I probably should have developed this habit from the very beginning, but I’ve just started to consistently google the phrase “national dish of (enter country name here)” before heading out to restaurants. In the past, this has led me to some beautiful meals—Burmese mohinga, West African attieke/acheke, and Barbadian cou-cou and flying fish, among other things. Since I’m a carb lover who also loves fat, my chest was pounding with excitement (or maybe just the pressure from my rapidly clogging arteries?) when I saw that nasi lemak, or “fatty rice,” is generally considered the national dish of Malaysia.
I mean, what could be better than fatty rice? Well, we went to a Chinatown spot called Nyonya, and found out that fatty vegetables are just as good. Later, I discovered fatty jerky, which was also pretty decent.
We warmed up with the fatty vegetables. Actually, I have no idea if that’s really the translation of achat, but the menu said that achat is “vegetable pickled in turmeric powder and spicy herbs w/sesame seeds and peanut.” The vegetables were really good, but also really fatty and spicy; imagine turmeric-flavored Korean kimchi made with a greater variety of vegetables and an extra half-cup of oil, and you’ll be close.
Along with our fatty vegetables, we ordered some fatty puffy roti, which is a hugely popular appetizer in Malaysia. The roti was extremely light, not unlike a thinner, airier version of a Mexican chalupa; it was served with a delicious curry dipping sauce, which wasn’t nearly as fatty as the fatty vegetables. Highly recommended.
Maybe he was mildly frightened by the fatty vegetable appetizer, but my pal Ryan made the very strange move of ordering a really conservative noodle entrée, some sort of unmemorable lo mein relative. It had noodles, chicken, and vegetables stir-fried in soy sauce. Not interesting.
I was much luckier with the nasi lemak, which I will refer to hereafter as just “fatty rice.” The rice is called “fatty rice” because it’s cooked in clove-infused coconut milk instead of water, leaving an absolutely gorgeous greasy flavor behind. The dish is served with bony spiced anchovies (I actually thought they were sardines; the menu says they were anchovies… who knows?), hard-boiled eggs, shredded curry chicken with random flecks of bone, screw-pine leaves, and… drum roll please… more fatty spicy vegetables!
All joking aside, the meal was absolutely delicious; like Korean bibimbap, nasi lemak is even better than the sum of its parts, thanks in no small part to the turmeric and cloves. I haven’t eaten all that many sardines (or bony anchovies) in my life and found them to be oddly chewy and woody at the same time, but that really isn’t much of a complaint—I got used to them as I worked my way through the plate.
Once we left Nyonya, things got even more interesting. If you’re familiar with me and/or my blog, you probably realize that I have a little bit of a love-hate relationship with NYC. Sometimes I hate the fact that soulless chain restaurants and cafes dominate huge swaths of Manhattan, sometimes I hate the fact that I can’t see the sun unless I stand in the middle of the street at high noon, and sometimes I really hate Manhattanites’ obsession with overgroomed yappy-type dogs that leave runty little poop stains all over the sidewalk. Anybody who has ever lived in New York can probably join me in moaning about the hundreds of reasons why living here is a pain in the ass; I also suspect that most New Yorkers have been tempted, at one time or another, to punt an overgroomed little yappy-type dog across Park Avenue.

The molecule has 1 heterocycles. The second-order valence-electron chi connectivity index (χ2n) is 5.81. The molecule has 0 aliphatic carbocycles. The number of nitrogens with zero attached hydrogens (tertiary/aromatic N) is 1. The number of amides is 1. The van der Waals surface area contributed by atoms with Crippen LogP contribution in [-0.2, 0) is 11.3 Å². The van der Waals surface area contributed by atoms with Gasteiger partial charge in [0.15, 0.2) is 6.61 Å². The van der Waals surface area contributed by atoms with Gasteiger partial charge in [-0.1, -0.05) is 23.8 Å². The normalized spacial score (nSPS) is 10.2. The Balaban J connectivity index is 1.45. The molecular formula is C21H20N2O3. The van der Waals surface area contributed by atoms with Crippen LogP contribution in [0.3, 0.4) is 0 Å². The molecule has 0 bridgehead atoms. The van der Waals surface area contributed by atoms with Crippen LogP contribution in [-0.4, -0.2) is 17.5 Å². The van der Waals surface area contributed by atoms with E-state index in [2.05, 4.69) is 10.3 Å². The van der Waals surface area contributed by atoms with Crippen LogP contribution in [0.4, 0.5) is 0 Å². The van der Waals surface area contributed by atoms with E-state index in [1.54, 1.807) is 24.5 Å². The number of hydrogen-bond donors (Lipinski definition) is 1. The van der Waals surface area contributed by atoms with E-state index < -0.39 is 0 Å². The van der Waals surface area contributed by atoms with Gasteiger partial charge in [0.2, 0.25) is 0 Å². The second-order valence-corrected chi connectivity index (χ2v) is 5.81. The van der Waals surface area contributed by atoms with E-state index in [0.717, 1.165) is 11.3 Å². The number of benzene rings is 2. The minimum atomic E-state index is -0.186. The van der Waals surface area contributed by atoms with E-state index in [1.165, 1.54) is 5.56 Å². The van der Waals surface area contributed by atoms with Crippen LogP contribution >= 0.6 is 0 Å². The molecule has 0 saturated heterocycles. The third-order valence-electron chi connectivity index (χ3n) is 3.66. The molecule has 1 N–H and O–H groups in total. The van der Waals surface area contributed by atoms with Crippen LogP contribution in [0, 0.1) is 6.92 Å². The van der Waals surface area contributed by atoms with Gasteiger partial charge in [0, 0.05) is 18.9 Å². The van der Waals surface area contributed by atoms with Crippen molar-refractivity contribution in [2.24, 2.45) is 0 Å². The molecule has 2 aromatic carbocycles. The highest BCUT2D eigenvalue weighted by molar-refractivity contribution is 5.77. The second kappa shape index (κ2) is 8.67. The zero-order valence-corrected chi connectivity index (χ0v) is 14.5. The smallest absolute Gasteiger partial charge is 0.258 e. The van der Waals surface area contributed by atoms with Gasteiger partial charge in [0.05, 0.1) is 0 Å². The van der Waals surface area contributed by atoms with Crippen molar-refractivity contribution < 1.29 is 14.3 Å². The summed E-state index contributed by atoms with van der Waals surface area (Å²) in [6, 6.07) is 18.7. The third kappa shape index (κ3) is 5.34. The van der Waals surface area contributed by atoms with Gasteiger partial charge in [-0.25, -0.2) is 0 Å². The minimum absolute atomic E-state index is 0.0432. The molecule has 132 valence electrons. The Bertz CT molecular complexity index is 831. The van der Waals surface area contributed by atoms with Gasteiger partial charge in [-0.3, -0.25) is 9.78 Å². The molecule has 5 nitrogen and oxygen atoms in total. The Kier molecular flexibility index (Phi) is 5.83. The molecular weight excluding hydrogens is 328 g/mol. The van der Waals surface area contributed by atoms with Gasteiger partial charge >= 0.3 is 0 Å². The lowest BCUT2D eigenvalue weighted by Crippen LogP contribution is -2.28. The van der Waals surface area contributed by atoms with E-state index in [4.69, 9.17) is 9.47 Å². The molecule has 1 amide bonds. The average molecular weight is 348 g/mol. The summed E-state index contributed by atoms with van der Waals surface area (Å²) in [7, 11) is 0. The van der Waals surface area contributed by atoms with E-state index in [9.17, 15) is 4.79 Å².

But then there are moments of New York City magic that make it all worthwhile. As I was walking through Chinatown on my way home from Nyonya, I accidentally stumbled on a little store called Malaysian Beef Jerky that serves nothing but Malaysian meat jerky–your choice of beef jerky, spicy beef jerky, pork jerky, spicy pork jerky, chicken jerky, or spicy chicken jerky, all sold by the pound ($18/pound, in case you’re wondering).
Let me be honest here: jerky has never really been my thing. Whenever I think of jerky, I think about chewing on leather shoe or a baseball glove… or else I think about the jars of ancient, gooey red sticks that you find on convenience store counters in the South and Midwest. Malaysian jerky is served in large flat squares, and it’s actually surprisingly sweet and tender, almost like biting into a firm piece of meat jello. (Um… sounds good, right?)
I won’t pretend that I loved the Malaysian jerky, but it’s worth a taste if you find yourself in Chinatown and have a craving for some unusually-tender processed meat. But I’m actually pretty thrilled that NYC is filled with such random places. These little moments of NYC food magic make the city seem much more friendly and tolerable—and they greatly reduce the chances that I’ll punt a dog in a fit of Manhattanite frustration.
199 Grand Street, Manhattan
Subway: your choice of Chinatown trains